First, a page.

1941 Retro Hugo Awards (Part 6: Fanzines)

the-comet-1940(All of our posts & supplements on the 1941 Retro Hugo Awards are indexed here)

The 1940s were a big decade for fanzines.  In fact, the word “Fanzine” is purported to have been created in 1940 within the pages of the fanzine Detours (Russ Chaunvenet)

What had been slowly gathering steam in the mid 1930s through the pages of the letters columns in Wonder Stories and Amazing Stories had broken out into clubs, the first conventions (Philadelphia, New York, & Leeds, UK) and was beginning to coalesce into a coherent, world-wide community (if only historically expressed in anglophonic terms;  no doubt there was activity in Russia, Germany, France and many other non-english speaking countries).

The glue that bound these loose affiliations of small groups of fans (one member club of the short-lived Science Fiction League is believed to have been formed with the minimum of three members – two of whom were fakes!) were extensions of the letter columns.  The fanzines.

TheDamnedThing_2_The first fanzines were club zines;  Ray Palmer (who eventually became editor of Amazing Stories during its most controversial period) is credited with publishing the first one in May of 1930 – The Comet, which was quickly followed by Allen Glasser’s The Planet in July of the same year.  At this time in fannish history, there was a “war” going on over which of the two words that made up the genre’s name – Science Fiction – would be ascendant:  Palmer & Glasser were members of clubs (Science Correspondent Club, Scienceers) that believed that the Science part ought to be emphasized and both of their initial efforts focused primarily on that aspect of their activities.

Others believed that the Fiction part was the more important and this is the side that eventually prevailed in the Fannish World War Part 1.  Because the victors are usually held accountable for writing the history books, our records indicate that the first real fanzine was Schwartz & Weisinger’s The Time Traveller from January of 1932.

Despite these well documented historical facts, it is difficult, if not near impossible to compile a complete (or even near complete) listing of all of the ‘zines that were published in 1940.  This is due to:

ScientiComics1-fclow circulation; cheap methods of reproduction (carbon copies, hectograph, mimeograph); 75 years of floods, fire, well-meaning parents “cleaning out closets while their sons were away at war”, bookworms, mold, Gafiation and death.

This is not a new problem when it comes to fanzines.  Back in the late 30s and early 40s, R.D. Swisher began the very first index of fanzines and was unable to keep pace with the field (Harry Warner Jr. laments the fact that only three times in the history of fandom has anyone attempted this task).  Swisher’s work was built upon by Bill Evans and Bob Pavlat, which in turn was expanded by Harold Palmer PIser.  (I’d have purchased a copy of the Evans-Pavlat index, but near two hundred bucks is a bit much to spend on research for an article like this.)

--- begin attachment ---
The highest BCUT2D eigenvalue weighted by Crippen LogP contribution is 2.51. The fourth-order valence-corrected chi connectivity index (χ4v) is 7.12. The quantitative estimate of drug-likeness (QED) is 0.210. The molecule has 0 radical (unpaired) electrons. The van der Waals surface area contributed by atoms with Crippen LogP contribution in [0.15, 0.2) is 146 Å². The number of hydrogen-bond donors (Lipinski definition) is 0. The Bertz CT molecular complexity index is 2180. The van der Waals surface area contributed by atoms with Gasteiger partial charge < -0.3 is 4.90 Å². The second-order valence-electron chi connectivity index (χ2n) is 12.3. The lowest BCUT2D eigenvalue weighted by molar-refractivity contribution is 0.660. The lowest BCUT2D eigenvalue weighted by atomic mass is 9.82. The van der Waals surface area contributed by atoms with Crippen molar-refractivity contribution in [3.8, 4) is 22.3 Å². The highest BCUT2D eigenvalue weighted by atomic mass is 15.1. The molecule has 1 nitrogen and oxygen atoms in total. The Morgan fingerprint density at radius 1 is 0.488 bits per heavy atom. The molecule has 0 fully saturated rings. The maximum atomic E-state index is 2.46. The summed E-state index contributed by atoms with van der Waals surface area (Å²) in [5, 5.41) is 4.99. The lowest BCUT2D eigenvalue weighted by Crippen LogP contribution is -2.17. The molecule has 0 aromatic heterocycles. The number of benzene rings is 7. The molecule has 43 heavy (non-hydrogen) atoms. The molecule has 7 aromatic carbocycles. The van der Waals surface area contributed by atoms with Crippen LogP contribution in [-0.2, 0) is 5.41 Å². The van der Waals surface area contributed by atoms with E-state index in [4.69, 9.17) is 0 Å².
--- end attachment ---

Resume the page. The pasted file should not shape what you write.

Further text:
Bits and pieces of those indexes are available;  a scan of EVans & Pavlat can be found here; a later compilation by Ned Brooks can be found here.  Both of these indexes were used in compiling the partial list of fanzines published in 1940 provided herein.

shangri-laThe following (mostly) alphabetical list of fanzines all had at least one issue published in 1940.  How many copies were printed, what kind of distribution they received and how well read they were at the time remains a complete mystery.  Additionally, the editors name(s) following the title may not be complete (or even correct) in all cases.

Do note however the names that have managed to achieve prominence over the years, either as influential fans, authors and editors in the field.  Notable among these are Bob Tucker, Donald A Wollheim, Ted Dikty, Ted Carnell, Eric Frank Russell. Jack Speer, Ray Bradbury, Morojo and her partner in crime Forrest J. Ackerman, John Michel, Robert Lowndes, James V. Taurasi, Harry Warner Jr., John Baltadonis, Walt Daugherty, Earl Korshak, Damon Knight, Milton A. Rothman, Julius Unger, others.

This is, of course, an incomplete list.  Even in 1939/`1940, those attempting to index the fanzines published up till then despaired of ever being able to compile a complete list.  And, of course, getting a hold of even a tiny fraction of what is listed here is nigh on impossible these days, making the selection of nominees for Best Fanzine of 1940 a particularly problematic task.

[two]Ad Astra: Reinsberg, Meyer
Asteroid, The: Saufert
Austra Fantasy: Hockley & Taylor
Bizarre Series, the: Frank
Blind Awakening: Charles Hornberger
Blitzkreig: Elmer Perdue, MIlton Rothman, Jack Speer
Burpocratic Bulletin: the, Shroyer
California Mercury, the: Fortier
CFS Review: Martin (Colorado Fantasy Society)
Chaos: Miske
Chicon Program Booklet: Hamling & Riensberg
Comet: Wright
Cometeer Monthly: James V. Taurasi
Cosmic Tales: James V Taurasi
Cosmos: Molesworth
Croutch Magazine Mart News: Leslie A. Croutch
Damn Thing! the: Ackerman & Yerke
Dawn Shadows: Rothbone
Detours: Chauvenet